Crimes in History: H. H. Holmes’ Murder Castle (2020)
Race to collect evidence while battling through the absurdities of a chaotic castle.
Gameplay 2–6 Players |Playing Time 30–90 Min |Age 14+
Designer Brandt Hoffman, Seth A Cooper |Artist Holly Carden
Publisher Blueprint Gaming Concepts
Unsolved crimes? Count me in!
We joke that I have watched so much BBC Mystery Dramas that I have my own PI badge.
I am a fan of whodunits, and I was deep into the radio drama, The Angel of Vine, when Crimes in History: HH Holmes’ Murder Castle came across my desk.
*Angel of Vine combines classic old Hollywood with true crime podcasting to tell the fictional story of a contemporary journalist who uncovers the secret audiotapes of a 1950s private eye that cracked the most significant unsolved murder mystery Hollywood has ever known… and didn’t tell a soul. Season One, I can confirm, is bingeable.
H. H. Holmes’ Murder Castle concept sounded intriguing and the art bewitching. After a lengthy wait due to the upside times, the captivating game arrived!
After much investigating, Unboxing the game did not disappoint. The game tiles, components, cards, and tokens are all of high quality. First-time designers Brandt Hoffman and Seth Cooper, who published it under their company Blueprint Gaming Concepts, blew the door off the hinges!
Now that the door is open let us examine the game…….
Crimes in History: H. H. Holmes’ Murder Castle travels back to the time of 1893, daring to investigate the twisted and unpredictable World’s Fair Hotel. Tasked to collect evidence while battling through the absurdities of a chaotic, booby-trapped castle – all while dodging Holmes himself. It is not just sleuthing for evidence while exploring the maniacal hotel; the other detectives thrive in solving the case first, which leads to sabotage and backstabbing, all while alluding Holmes.
We found this game to be teeming with amusing and challenging mechanics. There are thirty room tiles inspired by the original blueprints of the Murder Castle that contain safes with varying amounts of evidence for players to collect. The tiles have a comic book vibe, and each image tells the narrative of the room. It is tile placement reminiscent of Betrayal at House on the Hill game, however this game brings new tactics and variables. Each game, the order and evidence is random, bringing a fresh methodology play.
The World’s Fair Ferris Wheel is revamped to be the evidence cube holder. Each gondola holds five randomly chosen cubes. The bottom gondola is the Unloading Zone for the adding of new evidence on the tiles. Knowing what evidence would be next helped plan ahead to see when you should place a room tile and fill the safe. The rotating Ferris Wheel refills from the evidence bag.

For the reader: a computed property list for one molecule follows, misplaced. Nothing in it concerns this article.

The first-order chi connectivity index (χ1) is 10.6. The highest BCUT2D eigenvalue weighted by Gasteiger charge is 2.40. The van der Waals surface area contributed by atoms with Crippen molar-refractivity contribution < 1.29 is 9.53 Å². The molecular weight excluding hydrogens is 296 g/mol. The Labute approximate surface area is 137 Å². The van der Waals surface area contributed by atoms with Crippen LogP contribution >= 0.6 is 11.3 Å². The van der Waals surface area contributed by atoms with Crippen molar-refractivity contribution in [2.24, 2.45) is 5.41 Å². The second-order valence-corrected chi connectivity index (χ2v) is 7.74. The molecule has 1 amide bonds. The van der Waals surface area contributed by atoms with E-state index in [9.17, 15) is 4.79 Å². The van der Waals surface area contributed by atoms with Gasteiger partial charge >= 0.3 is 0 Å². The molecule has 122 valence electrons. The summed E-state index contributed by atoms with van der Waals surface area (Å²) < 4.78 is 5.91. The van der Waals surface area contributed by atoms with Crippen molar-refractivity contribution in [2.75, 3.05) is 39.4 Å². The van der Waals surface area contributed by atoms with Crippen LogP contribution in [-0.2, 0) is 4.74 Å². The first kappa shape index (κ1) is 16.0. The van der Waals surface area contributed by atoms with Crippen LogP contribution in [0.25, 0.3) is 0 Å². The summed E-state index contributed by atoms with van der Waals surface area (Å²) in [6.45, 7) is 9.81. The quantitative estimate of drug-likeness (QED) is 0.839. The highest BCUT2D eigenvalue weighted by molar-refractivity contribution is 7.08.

The first player marker is an old skeleton key, which is a nice touch and furthermore needed as turns can get confusing the first few games.
The event cards can make around fascinating and or frustrating. These cards can sabotage with trapdoors and pickpocket a fellow investigator. They can bring lucky breaks with free evidence from the Evidence bag and finding hidden pathways.
H.H. Holmes gets a turn each round and can move freely through the castle. Some cards offer the choice of rooms to move Holmes, and there is where you can play more cooperative and move him away or cutthroat and place him in a room with a player. There are adverse effects when you run into H.H. Holmes.
We didn’t want the game to end when the first player succeeded so we implemented a House Rule to continue playing till the last investigator made it to the end.
The only addition we would like to add, is a way to sabotage the safes in the rooms. Then it would not be a guarantee that the evidence is collected when in a room. Yes, this would make the game longer, and we would be very alright with that.
The game-winner is the first player to collect all of their evidence and move back to the Pharmacy.
Players select a character and evidence set up cards. Fill the Ferris Wheel with Evidence cubes. Players begin the game with their evidence board partially filled and based on a starting evidence setup card.
Player turns- select action tiles to explore the castle. Turn actions, move into rooms, place a new room tile, collect evidence cubes from safes, draw an event card or move Holmes.
Every player gets a chance to use every action selected, the action tile has a special bonus action available only to the player who selected it.
Once all players have taken an action card, it is Holmes’s turn.
Regardless if the Move Holmes Action Tile was selected during the round, the player with the Skeleton Key that began the round will always reveal a Holmes’ Movement Card at the end of the round and then follow the same rules as the Move Holmes Action Tile.
Holmes knows every nook of the Murder Castle and he can appear in any room forcing players to drop their evidence or head down a different path.
The next round begins with the Skeleton Key being passed to the next player in clockwise order. Repeat the above steps until a player collects all of their Evidence Cubes and moves back to the Pharmacy.
Bits and Bobs
Crimes in History: H. H. Holmes’ Murder Castle is a competitive tile-placement and card drafting game. Very engaging with significant interaction and new mechanics.
Art is campy, and very impressive components.
Steeped in strategies and treachery but remember the consequences- H.H. Holmes is just around the corner!
Nerdz Garage recommends trying to solve this caper!
Hope you enjoyed the Crimes in History: H.H. Holmes Murder Castle review.
Let us know in the comments if you have played it or a similar game.
Let’s be honest; there is still a bit of drama when we play.
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